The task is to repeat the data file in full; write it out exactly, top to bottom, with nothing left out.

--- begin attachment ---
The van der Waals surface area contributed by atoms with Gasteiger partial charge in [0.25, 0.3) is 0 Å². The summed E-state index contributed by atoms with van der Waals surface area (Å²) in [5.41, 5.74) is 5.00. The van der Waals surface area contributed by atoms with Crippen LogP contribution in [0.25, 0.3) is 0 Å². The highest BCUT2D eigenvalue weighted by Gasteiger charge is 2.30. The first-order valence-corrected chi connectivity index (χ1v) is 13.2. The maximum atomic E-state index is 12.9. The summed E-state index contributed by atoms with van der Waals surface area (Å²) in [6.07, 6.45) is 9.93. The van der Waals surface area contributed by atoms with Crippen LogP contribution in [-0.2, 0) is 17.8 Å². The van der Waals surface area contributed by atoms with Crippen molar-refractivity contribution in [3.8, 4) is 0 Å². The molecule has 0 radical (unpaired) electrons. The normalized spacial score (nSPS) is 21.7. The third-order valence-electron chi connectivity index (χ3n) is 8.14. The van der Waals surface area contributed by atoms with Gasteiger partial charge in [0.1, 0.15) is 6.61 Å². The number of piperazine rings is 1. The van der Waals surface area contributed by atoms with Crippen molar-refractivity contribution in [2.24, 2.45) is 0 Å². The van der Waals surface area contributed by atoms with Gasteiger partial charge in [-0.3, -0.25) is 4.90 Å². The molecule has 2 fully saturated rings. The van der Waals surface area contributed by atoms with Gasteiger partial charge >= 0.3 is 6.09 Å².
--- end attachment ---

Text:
The van der Waals surface area contributed by atoms with Gasteiger partial charge in [0.25, 0.3) is 0 Å². The summed E-state index contributed by atoms with van der Waals surface area (Å²) in [5.41, 5.74) is 5.00. The van der Waals surface area contributed by atoms with Crippen LogP contribution in [0.25, 0.3) is 0 Å². The highest BCUT2D eigenvalue weighted by Gasteiger charge is 2.30. The first-order valence-corrected chi connectivity index (χ1v) is 13.2. The maximum atomic E-state index is 12.9. The summed E-state index contributed by atoms with van der Waals surface area (Å²) in [6.07, 6.45) is 9.93. The van der Waals surface area contributed by atoms with Crippen LogP contribution in [-0.2, 0) is 17.8 Å². The van der Waals surface area contributed by atoms with Crippen molar-refractivity contribution in [3.8, 4) is 0 Å². The molecule has 0 radical (unpaired) electrons. The normalized spacial score (nSPS) is 21.7. The third-order valence-electron chi connectivity index (χ3n) is 8.14. The van der Waals surface area contributed by atoms with Gasteiger partial charge in [0.1, 0.15) is 6.61 Å². The number of piperazine rings is 1. The van der Waals surface area contributed by atoms with Crippen molar-refractivity contribution in [2.24, 2.45) is 0 Å². The van der Waals surface area contributed by atoms with Gasteiger partial charge in [-0.3, -0.25) is 4.90 Å². The molecule has 2 fully saturated rings. The van der Waals surface area contributed by atoms with Gasteiger partial charge >= 0.3 is 6.09 Å².